This post was originally published on 9/25/15 at fromblankpages.blogspot.com.
There are a lot of pillow tutorials out there, and a lot of them are fantastic! (Sew Mama Sew is an awesome place to start if you are looking for a good pillow tutorial!) Over the years I’ve combined my favorite techniques from ones I’ve liked to create the perfect pillow. Ok, maybe not perfect, but it’s my favorite way to make them! I hope you’ll enjoy this method as well, or at least pick up a few techniques from this pillow tutorial that you can incorporate into your own pillows.
What You Need:
- A pillow front (a quilted piece of fabric or a quilt block make for beautiful pillows! You can google decorative pillows to get a lot of ideas, or check out the patterns in my shop… I have a lot of patterns that would make beautiful pillows!) 😉
- Fabric for the back: you’ll need two pieces.
- One piece that is the about the same height as your pillow by the same width (for above the zipper).
- One piece that is between 3-4 inches by the width of your pillow (for below the zipper).
- One zipper, equal to the width of the pillow or longer.
- Normal sewing supplies: thread, scissors, rotary cutter, cutting mat, ruler, sewing machine, walking foot, zipper foot, and any other tool you like to use while sewing.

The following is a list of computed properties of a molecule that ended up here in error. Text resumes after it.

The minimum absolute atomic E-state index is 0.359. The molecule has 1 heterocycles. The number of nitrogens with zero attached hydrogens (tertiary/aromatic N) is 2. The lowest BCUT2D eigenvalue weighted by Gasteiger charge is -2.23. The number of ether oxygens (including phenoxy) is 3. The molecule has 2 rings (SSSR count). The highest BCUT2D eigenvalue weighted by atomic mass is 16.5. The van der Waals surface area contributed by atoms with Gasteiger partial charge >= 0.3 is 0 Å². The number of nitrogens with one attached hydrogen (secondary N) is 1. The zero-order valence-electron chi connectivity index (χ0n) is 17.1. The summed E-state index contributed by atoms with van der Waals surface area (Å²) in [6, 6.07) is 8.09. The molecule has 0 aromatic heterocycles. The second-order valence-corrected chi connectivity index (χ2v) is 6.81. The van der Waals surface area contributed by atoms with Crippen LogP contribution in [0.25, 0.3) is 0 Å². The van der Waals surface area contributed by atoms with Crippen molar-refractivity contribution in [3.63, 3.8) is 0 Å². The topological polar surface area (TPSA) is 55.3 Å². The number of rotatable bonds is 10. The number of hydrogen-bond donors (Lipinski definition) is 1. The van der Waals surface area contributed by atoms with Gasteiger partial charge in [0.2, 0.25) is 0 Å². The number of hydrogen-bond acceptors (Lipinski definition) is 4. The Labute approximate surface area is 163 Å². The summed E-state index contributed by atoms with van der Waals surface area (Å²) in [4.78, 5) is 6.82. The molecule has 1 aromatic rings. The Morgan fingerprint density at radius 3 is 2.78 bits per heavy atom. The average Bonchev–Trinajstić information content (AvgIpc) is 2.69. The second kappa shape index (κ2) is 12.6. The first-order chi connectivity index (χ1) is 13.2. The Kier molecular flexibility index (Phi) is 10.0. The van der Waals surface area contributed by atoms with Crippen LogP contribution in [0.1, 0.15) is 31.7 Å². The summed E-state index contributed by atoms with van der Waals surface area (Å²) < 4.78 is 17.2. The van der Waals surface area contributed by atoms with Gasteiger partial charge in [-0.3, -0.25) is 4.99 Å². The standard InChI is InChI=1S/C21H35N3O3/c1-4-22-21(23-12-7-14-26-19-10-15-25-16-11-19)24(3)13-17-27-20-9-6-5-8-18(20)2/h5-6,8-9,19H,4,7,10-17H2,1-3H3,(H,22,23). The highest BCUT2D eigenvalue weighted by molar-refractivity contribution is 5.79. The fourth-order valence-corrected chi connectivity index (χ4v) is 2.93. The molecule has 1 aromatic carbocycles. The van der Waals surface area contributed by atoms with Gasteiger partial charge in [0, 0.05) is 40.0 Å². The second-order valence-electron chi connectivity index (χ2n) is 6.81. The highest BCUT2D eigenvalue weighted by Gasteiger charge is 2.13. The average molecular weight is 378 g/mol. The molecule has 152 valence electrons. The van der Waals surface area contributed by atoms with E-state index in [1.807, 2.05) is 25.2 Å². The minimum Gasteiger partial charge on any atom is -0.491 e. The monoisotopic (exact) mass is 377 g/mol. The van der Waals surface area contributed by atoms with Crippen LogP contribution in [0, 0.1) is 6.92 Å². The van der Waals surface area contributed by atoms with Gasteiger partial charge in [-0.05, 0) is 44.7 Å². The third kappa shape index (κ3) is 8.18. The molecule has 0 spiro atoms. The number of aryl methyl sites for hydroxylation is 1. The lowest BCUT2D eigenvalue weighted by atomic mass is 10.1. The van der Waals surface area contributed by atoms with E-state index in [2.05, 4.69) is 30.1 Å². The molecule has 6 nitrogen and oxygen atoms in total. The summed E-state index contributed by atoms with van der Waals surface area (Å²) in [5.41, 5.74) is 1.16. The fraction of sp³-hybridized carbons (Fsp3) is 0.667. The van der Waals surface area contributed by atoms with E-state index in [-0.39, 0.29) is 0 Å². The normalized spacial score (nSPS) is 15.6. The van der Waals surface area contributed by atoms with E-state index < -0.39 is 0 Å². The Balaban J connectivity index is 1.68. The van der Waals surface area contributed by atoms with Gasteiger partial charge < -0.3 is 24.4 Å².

Before you Start:
1 – Prepare your pillow front. My pillow fronts are almost always a quilted “quilt top” or “quilt sandwich” (a piece of fabric that will be the front of the pillow, a layer of batting, and a backing fabric. You can quilt this by machine or by hand. If you don’t want it quilted, at least baste around the edge to keep the layers together.) Square up your pillow front so it is the finished size plus 1/4 inch on all sides.
For my pillow front I’m using a block I made for the MQG fabric challenge using The Cottage Garden designed by The Quilted Fish for Riley Blake. I based my block off of one of the flowers in one of the prints.
The pillow front is cut to 14 1/2″ x 14 1/2″ for a 14″ square pillow.
Assembling the Pillow Back
2 – Cut the fabric pieces for the back. You will need two pieces of fabric for the back. One piece go to above the zipper, and one to go below it. I didn’t have enough fabric left for one solid piece to go above the zipper, so I pieced the top piece, shown below.
Both pieces need to be the same width as your pillow.
:: Cut the top piece the same height as your pillow (you will probably end up cutting a little off the top, but it’s better to be safe than sorry, and I like a little wiggle room). My top piece is 14 1/2″ wide by about 14 inch tall.
:: Cut the bottom piece about 3 1/2 inches to 4 inches wide. My bottom piece is 4″ by 14 1/2″.